The Grapevine

Women Who Leave Careers For Motherhood Undergo Identity Changes To Become Satisfied With Their New Lives

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Mothers who leave their careers for work reevaluate their identities in their new lives. Sundaram Ramaswamy, CC BY 2.0.

When we discuss a woman in reference to her career and potential motherhood, we will often frame the two as a “choice” she must make: Will she decide to leave her job for good and take on mothering full time, or will she return to her career and juggle them both? Well, a new study is showing that women who feel they must make this “choice” and ultimately decide on motherhood, must change their identity to conform to their new lives as mothers over professionals. In essence, this re-identification is often a necessity for these women, in order to be happy with this choice. The study, published in the SAGE journal Human Relations, is shedding more light on the tug-of-war women sometimes face between motherhood and career life.

When looking at new mothers who have recently left their jobs, Dr. Shireen Kanji of the University of Leicester, UK, and organizational psychologist Dr. Emma Cahusac have found that women often feel they must redefine who they are to fit this new context. They describe that mothers most undergo a process, which they call sensemaking, “which helps to bridge the disjuncture in mothers’ identity” after they leave work, Kanji told Medical Daily.

“The change in work status, which started to occur even before mothers left work, triggered their sensemaking,” Kanji said. “One day they were in important positions at work — accountants, lawyers and corporate treasurers — the next day that hard-won identity seemed to evaporate.”

To carry out their study, researchers conducted in-depth interviews with mothers from the London-area, who had between one to three kids. These women had also previously occupied managerial or professional positions like partner in a law firm, suggesting a high level of income. Researchers say that these women were forced in stages to assimilate with their new surroundings. They found that part of this sensemaking process would often feature women replacing facets from their work life with motherhood equivalents.  

“One of the key ways of coping with this loss was to engage in collective sensemaking with other mothers to confirm themselves and to create a new self-conception,” Kanji said. 

“The mothers in the study wanted to work, and many of them could have afforded childcare, but they nonetheless left their work places,” researchers wrote. “Their stories do not match popular media portrayals of professional women opting out after realizing their true vocation was caring for their children.”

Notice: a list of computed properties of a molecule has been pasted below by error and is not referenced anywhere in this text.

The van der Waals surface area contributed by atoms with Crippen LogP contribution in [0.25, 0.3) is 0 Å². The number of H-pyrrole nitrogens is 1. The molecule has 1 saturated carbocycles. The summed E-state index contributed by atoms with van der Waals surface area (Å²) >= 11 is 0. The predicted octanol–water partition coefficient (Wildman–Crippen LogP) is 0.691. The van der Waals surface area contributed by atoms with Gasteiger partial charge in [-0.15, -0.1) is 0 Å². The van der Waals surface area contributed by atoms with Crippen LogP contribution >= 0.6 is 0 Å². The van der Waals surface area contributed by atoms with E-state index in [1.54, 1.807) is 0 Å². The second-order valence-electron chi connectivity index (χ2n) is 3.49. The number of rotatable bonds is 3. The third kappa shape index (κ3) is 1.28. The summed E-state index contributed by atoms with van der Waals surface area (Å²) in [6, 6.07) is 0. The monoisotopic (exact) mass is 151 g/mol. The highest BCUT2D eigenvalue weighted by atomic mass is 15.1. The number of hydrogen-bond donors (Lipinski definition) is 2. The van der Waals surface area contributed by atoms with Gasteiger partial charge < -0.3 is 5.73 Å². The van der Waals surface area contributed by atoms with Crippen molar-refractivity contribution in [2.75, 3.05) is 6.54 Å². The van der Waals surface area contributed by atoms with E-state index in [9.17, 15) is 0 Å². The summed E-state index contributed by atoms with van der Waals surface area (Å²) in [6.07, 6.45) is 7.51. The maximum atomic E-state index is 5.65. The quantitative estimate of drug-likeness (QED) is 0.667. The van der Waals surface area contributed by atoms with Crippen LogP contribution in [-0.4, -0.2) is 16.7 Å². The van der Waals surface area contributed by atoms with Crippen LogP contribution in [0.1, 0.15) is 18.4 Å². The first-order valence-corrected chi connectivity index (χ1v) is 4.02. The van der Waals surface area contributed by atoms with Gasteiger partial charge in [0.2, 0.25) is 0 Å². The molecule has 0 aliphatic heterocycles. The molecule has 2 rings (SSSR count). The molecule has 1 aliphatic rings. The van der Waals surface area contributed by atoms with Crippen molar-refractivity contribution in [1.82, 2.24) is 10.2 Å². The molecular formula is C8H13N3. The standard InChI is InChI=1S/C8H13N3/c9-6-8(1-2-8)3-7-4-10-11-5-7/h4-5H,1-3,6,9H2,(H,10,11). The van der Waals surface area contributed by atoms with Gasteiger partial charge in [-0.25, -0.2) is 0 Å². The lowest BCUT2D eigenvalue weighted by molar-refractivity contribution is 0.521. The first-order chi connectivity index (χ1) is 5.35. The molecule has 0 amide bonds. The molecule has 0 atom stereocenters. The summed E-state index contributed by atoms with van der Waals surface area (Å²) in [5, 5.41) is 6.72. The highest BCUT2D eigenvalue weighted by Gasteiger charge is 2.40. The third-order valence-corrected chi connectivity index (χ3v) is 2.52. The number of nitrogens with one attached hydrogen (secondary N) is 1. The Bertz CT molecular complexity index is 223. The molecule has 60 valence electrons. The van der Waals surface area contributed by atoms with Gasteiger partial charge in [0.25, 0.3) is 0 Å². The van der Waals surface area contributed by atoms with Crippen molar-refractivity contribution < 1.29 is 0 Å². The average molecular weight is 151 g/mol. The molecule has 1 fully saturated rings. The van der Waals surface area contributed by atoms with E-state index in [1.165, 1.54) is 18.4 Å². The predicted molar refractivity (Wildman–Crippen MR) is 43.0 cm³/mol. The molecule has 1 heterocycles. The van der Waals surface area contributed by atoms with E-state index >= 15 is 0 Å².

Kanji notes, though, that this re-identification process was in no way a means to justify their choice to the public, but more to justify the choice to themselves. “Because the decision to leave was laden with cost, mothers had to work hard to create a new identity and a script that would justify the path they had actually taken,” Kanji said. “Sensemaking enabled them to write that script.”

Even as women began to shift their self-definition to acclimate more with “mother” as opposed to “professional,” researchers say that many women struggled, even for years after, to disengage with this former part of themselves. Ultimately, women felt that having a child and being out of the work world meant they no longer displayed all the characteristics of a devoted employee. Former ambition seemed to be divided among a need to be there for their children, leading to a split of who they were in the workplace and who they are as a mother.

Researchers found that over time, women would change their priorities enough to be at peace with the loss of their jobs. Through this re-identification process, they say, “they make their ‘choice’ the right one.” But, researchers note, it took years before these women expressed being content with their choice. In fact, they found that most expressed they did not actually choose what they truly wanted. “Many of the mothers in our study would have chosen a different path if our choices had been on offer.”

Both Kanji and Cahusac hope that their research will illuminate how women feel they are faced with this “choice,” especially in managerial positions. Most of the women in the study had asked to return back to their job and work less hours, but their requests were denied, especially if they held higher-up positions. Ultimately, we must reevaluate how we view mothers in the working world, in order to fully understand that having a child does not hinder a woman from remaining a devout employee.

Source: Kanji S, Cahusac E. Who am I? Mothers’ shifting identities, loss and sensemaking after workplace exit. Human Relations. 2015. 

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